Genetic Insurance Is A Hedge For Future

       A few months ago I learned
I might have inherited a genetic disorder. Dealing with that was nothing
compared to the nightmare all Americans will face if Bill Clinton gets
his way on genetic testing.

       In my case, a relative developed
a genetic condition that is believed to be inheritable. The odds I have
the gene are very low, but the only way to know for sure is to get tested.

       This where President Clinton
comes in. During the next 10 to 20 years, numerous tests for genetic diseases
and disorders are going to be developed. Such tests will enable people
to determine with great precision their odds of developing everything
from cancer to heart disease to diabetes.

       Clinton and other politicians
fear this development will increase the cost of insurance and even make
insurance unavailable for some people. If an insurance company knows,
thanks to genetic testing, that a person is likely to die by age 40 or
suffer a serious illness in his 30s, it would be crazy not to charge that
person higher premiums for life and health insurance. Insurance companies
are, after all, not charities but businesses that help consumers distribute
the cost of risk.

       Clinton’s solution is to support
a bill currently before Congress that would make it illegal for insurance
companies to discriminate against people on the basis of genetic tests.
Insurance companies would have to offer the same premiums and policies
to those who carry the gene for Huntington’s disease as for those who
test negative for every genetic condition. This solution, unfortunately,
would likely destroy the insurance industry.

       If I learn I’m going to die
from a genetic disease, and the insurance companies are required to offer
me the same premiums and policies as they offer others, my choice is simple
– I’m going to buy as much health and life insurance as I can afford and
leave a hefty inheritance to my family.

       As the people most likely
to develop illness or die prematurely buy more insurance while those at
lower risk purchase less, insurance company costs will rise. Premiums
will also rise and the insurance industry in general might become unprofitable.

       Fortunately there are other

       Alexander Tabarrok, an assistant
professor of economics at Ball State University, outlined an ingenious
alternative in the July/August issue of Contingencies, a magazine for

       Tabarrok’s solution is simple:
Since taking genetic tests imposes a risk that a person will learn he
has a genetic condition, people should take out insurance to protect themselves
against that risk.

       Tabarrok envisions a system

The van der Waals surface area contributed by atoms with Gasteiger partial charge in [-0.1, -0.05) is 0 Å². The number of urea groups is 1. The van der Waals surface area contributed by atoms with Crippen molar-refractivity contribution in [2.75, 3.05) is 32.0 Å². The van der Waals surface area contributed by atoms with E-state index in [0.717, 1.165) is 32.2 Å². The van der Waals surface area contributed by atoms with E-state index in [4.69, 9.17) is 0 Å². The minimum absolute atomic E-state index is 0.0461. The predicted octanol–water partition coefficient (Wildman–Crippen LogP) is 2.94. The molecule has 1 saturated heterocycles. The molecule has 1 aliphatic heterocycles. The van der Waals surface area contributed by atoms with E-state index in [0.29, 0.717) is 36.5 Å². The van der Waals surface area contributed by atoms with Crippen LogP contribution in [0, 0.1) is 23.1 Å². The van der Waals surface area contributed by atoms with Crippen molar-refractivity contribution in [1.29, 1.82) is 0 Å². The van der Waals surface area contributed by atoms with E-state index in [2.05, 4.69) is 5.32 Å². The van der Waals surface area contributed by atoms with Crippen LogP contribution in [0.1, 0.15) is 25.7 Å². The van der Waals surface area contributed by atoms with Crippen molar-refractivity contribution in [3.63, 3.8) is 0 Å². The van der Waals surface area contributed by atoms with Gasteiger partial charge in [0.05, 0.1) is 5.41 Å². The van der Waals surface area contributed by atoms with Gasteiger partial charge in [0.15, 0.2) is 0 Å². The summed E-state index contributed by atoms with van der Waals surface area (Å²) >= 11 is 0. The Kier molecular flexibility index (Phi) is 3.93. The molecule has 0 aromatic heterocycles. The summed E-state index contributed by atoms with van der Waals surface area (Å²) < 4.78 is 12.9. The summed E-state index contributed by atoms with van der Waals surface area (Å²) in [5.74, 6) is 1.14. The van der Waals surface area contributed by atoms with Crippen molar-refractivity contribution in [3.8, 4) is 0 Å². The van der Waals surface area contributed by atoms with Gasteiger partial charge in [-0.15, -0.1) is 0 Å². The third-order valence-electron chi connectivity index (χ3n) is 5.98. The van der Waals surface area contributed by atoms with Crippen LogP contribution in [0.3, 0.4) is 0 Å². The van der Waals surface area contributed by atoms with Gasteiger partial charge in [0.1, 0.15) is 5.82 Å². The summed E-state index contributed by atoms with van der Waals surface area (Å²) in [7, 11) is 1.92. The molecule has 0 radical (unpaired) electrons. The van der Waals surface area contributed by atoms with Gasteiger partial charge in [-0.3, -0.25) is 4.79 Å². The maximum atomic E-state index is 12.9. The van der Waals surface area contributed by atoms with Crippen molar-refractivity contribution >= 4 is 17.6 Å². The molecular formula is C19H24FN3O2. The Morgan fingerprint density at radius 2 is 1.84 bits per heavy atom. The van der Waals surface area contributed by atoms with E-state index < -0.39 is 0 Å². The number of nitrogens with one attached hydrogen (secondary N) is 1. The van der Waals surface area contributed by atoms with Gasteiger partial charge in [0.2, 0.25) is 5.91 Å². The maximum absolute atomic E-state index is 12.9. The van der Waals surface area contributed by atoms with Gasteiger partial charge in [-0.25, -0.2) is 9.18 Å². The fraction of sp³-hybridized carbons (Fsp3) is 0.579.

of mandatory genetic insurance like the system of mandatory car insurance
used throughout the nation. Just as states require automobile owners to
purchase insurance, so people taking genetic tests would be required to
purchase insurance. The insurance would cover the additional costs of
higher premiums and/or health care costs should the buyer be found to
carry a disease-causing gene.

       Unlike the proposal favored
by Clinton, Tabarrok’s genetic insurance would keep health insurance costs
at current levels and might even lower them. Since the risk of genetic
disease is already included in insurance costs, Tabarrok’s proposal essentially
just splits what is now one insurance policy into two.

       But since genetic insurance
removes any reason for people to avoid genetic tests, it would encourage
people to get genetic tests early in life. This would tend to reduce health
care costs, and hence insurance costs, as people received early treatment
for such diseases and increase their possibility of living long, healthy

       Someone with a gene increasing
the risk of heart disease, for example, could be advised to start a low
fat diet and regular exercise early in life, thereby increasing the probability
of avoiding heart disease altogether.

       Although Tabarrok’s proposal
would be great for consumers and insurance companies, it would be lousy
for politicians such as Clinton. Sure it would largely solve the genetic
testing dilemma, but it doesn’t let the president cast the insurance companies
as uncaring, profit-hungry Scrooges. It doesn’t create any huge new bureaucracy
or get the nation a step closer to nationalizing health care.

       Instead it simply uses market
forces to deliver the best goods at the best prices to consumers. If Clinton
would get behind that kind of policy, he could genuinely help people who
must make a difficult decision over genetic testing.

       This op-ed column originally
appeared in the Detroit News.

Leave a Reply